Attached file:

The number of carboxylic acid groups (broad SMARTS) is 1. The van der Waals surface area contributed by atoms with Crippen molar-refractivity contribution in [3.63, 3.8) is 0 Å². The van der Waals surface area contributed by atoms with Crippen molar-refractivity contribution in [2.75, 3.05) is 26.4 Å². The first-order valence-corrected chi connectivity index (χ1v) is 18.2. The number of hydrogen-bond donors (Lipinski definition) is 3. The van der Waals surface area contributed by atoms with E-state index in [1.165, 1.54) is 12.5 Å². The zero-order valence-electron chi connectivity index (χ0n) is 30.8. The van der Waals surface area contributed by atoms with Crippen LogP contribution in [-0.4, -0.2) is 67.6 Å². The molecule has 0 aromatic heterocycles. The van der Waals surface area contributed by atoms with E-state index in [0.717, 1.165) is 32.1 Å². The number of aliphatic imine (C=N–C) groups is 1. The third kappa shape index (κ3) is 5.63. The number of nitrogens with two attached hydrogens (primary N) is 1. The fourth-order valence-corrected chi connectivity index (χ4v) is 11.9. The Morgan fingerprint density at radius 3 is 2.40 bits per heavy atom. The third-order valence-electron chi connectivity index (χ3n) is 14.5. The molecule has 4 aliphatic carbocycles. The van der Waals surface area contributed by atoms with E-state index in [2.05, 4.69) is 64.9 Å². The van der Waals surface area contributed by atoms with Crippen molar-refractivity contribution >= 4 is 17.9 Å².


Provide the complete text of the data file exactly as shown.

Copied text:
The number of carboxylic acid groups (broad SMARTS) is 1. The van der Waals surface area contributed by atoms with Crippen molar-refractivity contribution in [3.63, 3.8) is 0 Å². The van der Waals surface area contributed by atoms with Crippen molar-refractivity contribution in [2.75, 3.05) is 26.4 Å². The first-order valence-corrected chi connectivity index (χ1v) is 18.2. The number of hydrogen-bond donors (Lipinski definition) is 3. The van der Waals surface area contributed by atoms with E-state index in [1.165, 1.54) is 12.5 Å². The zero-order valence-electron chi connectivity index (χ0n) is 30.8. The van der Waals surface area contributed by atoms with Crippen LogP contribution in [-0.4, -0.2) is 67.6 Å². The molecule has 0 aromatic heterocycles. The van der Waals surface area contributed by atoms with E-state index in [0.717, 1.165) is 32.1 Å². The number of aliphatic imine (C=N–C) groups is 1. The third kappa shape index (κ3) is 5.63. The number of nitrogens with two attached hydrogens (primary N) is 1. The fourth-order valence-corrected chi connectivity index (χ4v) is 11.9. The Morgan fingerprint density at radius 3 is 2.40 bits per heavy atom. The third-order valence-electron chi connectivity index (χ3n) is 14.5. The molecule has 4 aliphatic carbocycles. The van der Waals surface area contributed by atoms with E-state index in [2.05, 4.69) is 64.9 Å². The van der Waals surface area contributed by atoms with Crippen molar-refractivity contribution >= 4 is 17.9 Å².